The Sick Man Left Behind!
by Charles Spurgeon
"But Trophimus have I left at Miletus sick." 2 Timothy 4:20
(This message was preached before an audience of invalid ladies at Mentone, France, in 1880.)
These are among the last words of Paul the Apostle, for we find them in the closing verses of the last of his epistles. The chapter reminds us of a dying man's final adieu to his best beloved friend, in the course of which he calls to mind the associates of his life. Among his memories of love, we find Paul recollecting Trophimus, who had frequently shared with him the perils of rivers and perils of robbers, which so largely attended the apostle's career. He had left the good man sick at Miletus, and as Timothy at Ephesus was within an easy journey of him — there was no need to add a hint that he would visit him, for he would be sure to do it. The love of Jesus works in the hearts of his disciples great tenderness and unity. The overflow of our Lord's great soul has saturated all his true followers with brotherly affection: because Jesus has loved Paul, Paul loves Timothy, and Timothy must needs love Trophimus.
From this love there arises communion of feeling, so that in sympathy they share each other's joys and griefs. When one member rejoices, the body rejoices; and when one member suffers, the whole body suffers with it. Trophimus is sick, and Paul cannot forget him, though he himself expects in a few weeks to die a martyr's death; neither would he have Timothy ignorant of the fact, though twice within a few verses he hurries him to come to Rome, saying, "Do your diligence to come shortly unto me." If Timothy could not personally visit the sick friend — yet it was well that he should know of his affliction, for he would then remember him in his prayers.
"Beloved, let us love one another, for love is of God." Let us remember those who are one with us in Christ, and especially let us bear on our hearts all those who are afflicted in mind, body, or estate. If we have had to leave Trophimus at Miletus, or at Brighton, or at Ventnor — let us leave our heart's love with him; and if we hear that another Trophimus lies sick not far from our own abode, let us accept the information as in itself a sufficient summons to minister to the afflicted friend. May holy sympathy pervade all our souls, for, however active and zealous we may be, we have not yet reached a mature Christian character — unless we are full of compassion, tender-hearted, and considerate of the sorrowful, for this is the mind of Christ.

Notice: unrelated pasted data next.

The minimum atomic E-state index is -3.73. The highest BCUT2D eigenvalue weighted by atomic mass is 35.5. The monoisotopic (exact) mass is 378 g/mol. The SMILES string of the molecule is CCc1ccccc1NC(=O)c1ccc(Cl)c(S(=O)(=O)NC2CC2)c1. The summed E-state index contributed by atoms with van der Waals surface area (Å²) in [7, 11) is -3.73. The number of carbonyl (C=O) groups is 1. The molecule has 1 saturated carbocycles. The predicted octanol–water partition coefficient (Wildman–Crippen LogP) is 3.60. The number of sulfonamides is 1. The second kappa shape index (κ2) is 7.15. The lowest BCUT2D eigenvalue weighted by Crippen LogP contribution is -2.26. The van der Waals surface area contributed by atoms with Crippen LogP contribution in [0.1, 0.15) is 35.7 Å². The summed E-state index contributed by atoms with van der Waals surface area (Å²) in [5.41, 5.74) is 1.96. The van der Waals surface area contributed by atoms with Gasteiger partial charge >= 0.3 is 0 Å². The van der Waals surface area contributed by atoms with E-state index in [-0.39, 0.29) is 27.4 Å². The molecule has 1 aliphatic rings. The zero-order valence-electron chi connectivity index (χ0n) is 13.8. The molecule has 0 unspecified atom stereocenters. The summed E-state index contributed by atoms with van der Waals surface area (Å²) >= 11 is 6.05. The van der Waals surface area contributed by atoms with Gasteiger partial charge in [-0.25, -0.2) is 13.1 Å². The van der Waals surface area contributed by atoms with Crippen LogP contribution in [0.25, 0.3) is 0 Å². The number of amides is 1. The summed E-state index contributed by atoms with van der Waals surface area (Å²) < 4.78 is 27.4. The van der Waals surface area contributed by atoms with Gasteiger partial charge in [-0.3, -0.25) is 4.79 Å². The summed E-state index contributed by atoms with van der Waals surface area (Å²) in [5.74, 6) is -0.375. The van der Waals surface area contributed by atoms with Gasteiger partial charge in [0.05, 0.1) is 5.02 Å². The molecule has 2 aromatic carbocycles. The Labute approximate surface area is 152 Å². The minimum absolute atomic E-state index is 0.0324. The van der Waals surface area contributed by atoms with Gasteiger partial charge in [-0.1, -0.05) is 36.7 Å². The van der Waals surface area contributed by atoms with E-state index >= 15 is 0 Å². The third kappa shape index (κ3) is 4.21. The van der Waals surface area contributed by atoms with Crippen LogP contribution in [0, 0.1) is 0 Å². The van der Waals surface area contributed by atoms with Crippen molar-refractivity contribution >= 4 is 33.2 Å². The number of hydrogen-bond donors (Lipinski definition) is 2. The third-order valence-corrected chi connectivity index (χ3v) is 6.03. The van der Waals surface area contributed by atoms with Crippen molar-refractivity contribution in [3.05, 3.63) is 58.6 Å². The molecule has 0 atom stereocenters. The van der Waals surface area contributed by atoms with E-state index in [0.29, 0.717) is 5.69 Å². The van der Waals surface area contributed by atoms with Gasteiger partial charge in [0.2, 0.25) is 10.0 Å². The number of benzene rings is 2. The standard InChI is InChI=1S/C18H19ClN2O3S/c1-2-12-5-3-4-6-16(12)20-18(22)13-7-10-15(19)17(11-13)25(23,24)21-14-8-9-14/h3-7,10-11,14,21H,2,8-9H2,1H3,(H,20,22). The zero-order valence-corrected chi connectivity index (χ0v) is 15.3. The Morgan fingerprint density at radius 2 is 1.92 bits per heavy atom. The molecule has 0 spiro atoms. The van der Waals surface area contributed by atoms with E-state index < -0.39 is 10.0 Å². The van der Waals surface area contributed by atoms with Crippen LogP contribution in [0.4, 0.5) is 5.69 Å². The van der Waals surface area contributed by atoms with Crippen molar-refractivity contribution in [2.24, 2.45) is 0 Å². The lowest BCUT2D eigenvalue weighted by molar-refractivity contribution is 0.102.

Simple as the statement of our text certainly is, it is found in an inspired book, and it is therefore more than an ordinary note in a common letter. Like another verse of the same chapter, "The cloak that I left at Troas with Carpus, when you come, bring with you, and the books, but especially the parchments," has been judged to be beneath the dignity of inspiration, but we think not so.
The God who counts the hairs of our heads in providence, may well mention his sick servant on the page of inspiration. Instead of caviling at the littleness of the recorded fact, let us admire "the love of the Spirit" who, while he lifts Ezekiel and Daniel above the spheres, and raises the language of David and Isaiah to the utmost pitch of poetry and eloquence — yet deigns to breathe in such a line as this, "Trophimus have I left at Miletus sick." Can we learn anything more from this plain line of apostolic penmanship? Let us see. If the same divine Spirit who inspired it, will shine upon it — we shall not read it in vain.
I. From the fact that Paul left Trophimus at Miletus sick, we learn thatit is the will of God that some holy men should be sick. Whatever the malady may have been which affected Trophimus, Paul could certainly have healed him if the divine Spirit had permitted the use of his miraculous powers to that end. He had raised up Eutychus from death, and he had given the use of his limbs to the cripple at Lystra; we feel, therefore, fully assured that had God allowed the apostle so to use his healing energy, Trophimus would have left his bed, and continued his journey to Rome. Not so, however, had the Lord willed; the good fruit bearing vine must be pruned, and Trophimus must suffer. There were holy ends to be answered by his weakness which could not be compassed by his health. Instantaneous restoration could have been given, but it was withheld under divine direction.